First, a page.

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    What's the inequality BTW?

  20. chrisplusian
    • 2 years ago
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    @DLS the answer is zero

  21. DLS
    • 2 years ago
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    Yes,its easy.

  22. DLS
    • 2 years ago
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    Use LH

  23. ParthKohli
    • 2 years ago
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    @DLS how?

  24. experimentX
    • 2 years ago
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    My favouraite technique is \[ a = e^{\log a} \\ n^{p} = e^{p \log n } \]

  25. terenzreignz
    • 2 years ago
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    I realise that L'Hôpital may not work after all... at least, not yet... Use this... Let \(\large q = \lceil p\rceil\) such that... \[\Large 0 \le\frac{n^p}{e^n}\le \frac{n^q}{e^n}\]

  26. terenzreignz
    • 2 years ago
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    q is guaranteed to be a positive integer, means it [the numerator] will (eventually) differentiate to zero...

  27. chrisplusian
    • 2 years ago
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    @experimentX why would that help?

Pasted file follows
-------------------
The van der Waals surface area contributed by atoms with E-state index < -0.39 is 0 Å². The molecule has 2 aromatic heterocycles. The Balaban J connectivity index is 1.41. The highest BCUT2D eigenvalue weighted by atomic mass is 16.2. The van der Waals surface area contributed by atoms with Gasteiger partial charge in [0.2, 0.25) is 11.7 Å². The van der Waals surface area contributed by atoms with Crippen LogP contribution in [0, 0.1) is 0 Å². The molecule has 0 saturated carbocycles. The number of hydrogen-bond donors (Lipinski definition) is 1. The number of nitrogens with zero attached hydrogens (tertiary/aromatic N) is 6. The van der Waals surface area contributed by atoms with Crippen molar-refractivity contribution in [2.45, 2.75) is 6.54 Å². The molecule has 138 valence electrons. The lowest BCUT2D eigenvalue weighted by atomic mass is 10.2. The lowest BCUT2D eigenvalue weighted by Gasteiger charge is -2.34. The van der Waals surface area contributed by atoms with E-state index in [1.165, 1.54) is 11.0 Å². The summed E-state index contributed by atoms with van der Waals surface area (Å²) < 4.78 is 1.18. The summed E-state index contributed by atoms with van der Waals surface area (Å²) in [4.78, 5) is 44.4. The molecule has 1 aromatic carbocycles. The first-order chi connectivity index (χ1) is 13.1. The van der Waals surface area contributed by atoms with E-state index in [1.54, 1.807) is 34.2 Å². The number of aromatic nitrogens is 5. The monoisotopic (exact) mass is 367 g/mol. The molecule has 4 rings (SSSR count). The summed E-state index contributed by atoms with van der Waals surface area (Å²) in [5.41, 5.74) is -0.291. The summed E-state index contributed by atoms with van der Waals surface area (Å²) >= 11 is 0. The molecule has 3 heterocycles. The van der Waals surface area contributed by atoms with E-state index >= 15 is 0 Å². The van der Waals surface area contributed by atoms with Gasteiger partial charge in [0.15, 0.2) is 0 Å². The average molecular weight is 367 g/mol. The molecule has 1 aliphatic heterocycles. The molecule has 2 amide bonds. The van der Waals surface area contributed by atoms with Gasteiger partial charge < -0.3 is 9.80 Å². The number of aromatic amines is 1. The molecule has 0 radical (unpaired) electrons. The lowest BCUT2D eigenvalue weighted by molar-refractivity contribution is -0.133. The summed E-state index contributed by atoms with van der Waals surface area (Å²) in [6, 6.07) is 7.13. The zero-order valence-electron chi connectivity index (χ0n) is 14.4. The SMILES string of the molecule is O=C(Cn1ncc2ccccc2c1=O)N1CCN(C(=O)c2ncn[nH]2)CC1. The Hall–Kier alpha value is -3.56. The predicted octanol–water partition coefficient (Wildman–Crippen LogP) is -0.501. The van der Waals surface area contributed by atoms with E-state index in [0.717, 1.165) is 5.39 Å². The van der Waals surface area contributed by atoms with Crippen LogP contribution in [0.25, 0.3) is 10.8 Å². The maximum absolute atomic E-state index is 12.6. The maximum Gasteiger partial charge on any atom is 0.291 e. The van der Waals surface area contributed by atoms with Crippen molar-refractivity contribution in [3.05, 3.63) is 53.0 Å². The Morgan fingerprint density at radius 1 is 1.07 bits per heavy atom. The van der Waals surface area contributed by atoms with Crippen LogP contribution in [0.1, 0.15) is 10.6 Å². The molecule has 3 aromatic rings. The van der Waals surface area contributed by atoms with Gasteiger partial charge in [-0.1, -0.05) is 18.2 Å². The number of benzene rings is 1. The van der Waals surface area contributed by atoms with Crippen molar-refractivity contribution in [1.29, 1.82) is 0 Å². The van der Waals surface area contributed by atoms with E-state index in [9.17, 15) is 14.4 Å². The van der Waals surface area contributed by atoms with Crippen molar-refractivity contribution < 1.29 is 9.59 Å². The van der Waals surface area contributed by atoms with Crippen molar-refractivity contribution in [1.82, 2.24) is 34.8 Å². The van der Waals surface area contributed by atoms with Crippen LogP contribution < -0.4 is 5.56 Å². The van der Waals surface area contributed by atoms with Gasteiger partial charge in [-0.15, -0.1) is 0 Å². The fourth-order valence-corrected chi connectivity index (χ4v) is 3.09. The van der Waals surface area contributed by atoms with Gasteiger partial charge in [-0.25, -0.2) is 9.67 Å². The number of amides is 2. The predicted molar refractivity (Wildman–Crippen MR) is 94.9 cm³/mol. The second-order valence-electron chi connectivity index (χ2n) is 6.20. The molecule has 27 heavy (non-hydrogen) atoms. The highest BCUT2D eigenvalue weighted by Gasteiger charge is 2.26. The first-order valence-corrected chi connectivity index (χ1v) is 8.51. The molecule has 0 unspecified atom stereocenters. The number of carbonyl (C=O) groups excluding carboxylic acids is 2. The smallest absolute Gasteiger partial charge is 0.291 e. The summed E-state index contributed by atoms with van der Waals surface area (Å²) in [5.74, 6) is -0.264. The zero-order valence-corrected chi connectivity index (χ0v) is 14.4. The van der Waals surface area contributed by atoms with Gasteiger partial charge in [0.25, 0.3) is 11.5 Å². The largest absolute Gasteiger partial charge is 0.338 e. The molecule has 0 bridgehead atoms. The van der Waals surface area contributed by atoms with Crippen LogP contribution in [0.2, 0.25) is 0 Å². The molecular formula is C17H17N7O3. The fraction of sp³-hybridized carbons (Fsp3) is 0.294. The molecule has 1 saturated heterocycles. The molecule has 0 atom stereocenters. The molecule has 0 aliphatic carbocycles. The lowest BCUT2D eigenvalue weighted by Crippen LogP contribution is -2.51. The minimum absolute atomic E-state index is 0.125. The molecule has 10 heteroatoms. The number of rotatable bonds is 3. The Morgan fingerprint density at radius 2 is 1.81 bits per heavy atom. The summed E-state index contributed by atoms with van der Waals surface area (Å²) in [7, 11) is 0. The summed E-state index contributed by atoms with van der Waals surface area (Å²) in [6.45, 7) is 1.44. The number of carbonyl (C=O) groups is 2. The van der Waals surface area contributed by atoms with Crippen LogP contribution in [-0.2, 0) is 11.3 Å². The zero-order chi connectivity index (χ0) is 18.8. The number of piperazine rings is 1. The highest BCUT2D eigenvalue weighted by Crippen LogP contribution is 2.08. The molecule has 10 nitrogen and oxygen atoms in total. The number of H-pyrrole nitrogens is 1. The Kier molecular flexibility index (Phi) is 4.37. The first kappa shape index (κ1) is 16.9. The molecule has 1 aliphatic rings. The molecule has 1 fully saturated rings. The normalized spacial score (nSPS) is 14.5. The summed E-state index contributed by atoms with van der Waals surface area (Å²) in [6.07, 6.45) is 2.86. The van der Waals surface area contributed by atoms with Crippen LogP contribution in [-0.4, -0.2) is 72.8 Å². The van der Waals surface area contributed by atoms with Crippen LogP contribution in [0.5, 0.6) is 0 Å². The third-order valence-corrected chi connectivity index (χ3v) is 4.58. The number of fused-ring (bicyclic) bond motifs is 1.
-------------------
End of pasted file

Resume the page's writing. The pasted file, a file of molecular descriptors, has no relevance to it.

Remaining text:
28. experimentX
    • 2 years ago
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    L'hopital works use it least floor(p + 1)

  29. terenzreignz
    • 2 years ago
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    Why deviate from the norm, @experimentX ? :D Just use ceiling :3

  30. DLS
    • 2 years ago
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    Well observe the denominator. Its e^n.No matter how many times you differentiate it,i.e use L-Hopsital,the denominator WON'T CHANGE at all.That is the first thing.Now I say,use L hospital infinity times(not really) so if you keep on differentiating..a time will come when numerator turns out to be 0. so 0/1=1. Example: \[y=5x^4\] \[\frac{dy}{dx}=20x^3=>60x^2=>120x=>120\]

  31. chrisplusian
    • 2 years ago
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    Don't understand what you mean @experimentX

  32. experimentX
    • 2 years ago
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    @chrisplusian |dw:1369325101292:dw|

  33. terenzreignz
    • 2 years ago
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    To simplify things, we best make sure the exponent p in the numerator is an (positive, but that's granted) integer. Taking \(\Large q = \lceil p\rceil\) helps with that.

  34. terenzreignz
    • 2 years ago
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    And then squeezing :)

  35. experimentX
    • 2 years ago
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    @terenzreignz yes ceil

  36. DLS
    • 2 years ago
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    @chrisplusian my reply should probably clear it off. @experimentX does it seem right?

  37. chrisplusian
    • 2 years ago
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    the solutions guide says =0 when p>0, and bless than or equal to 2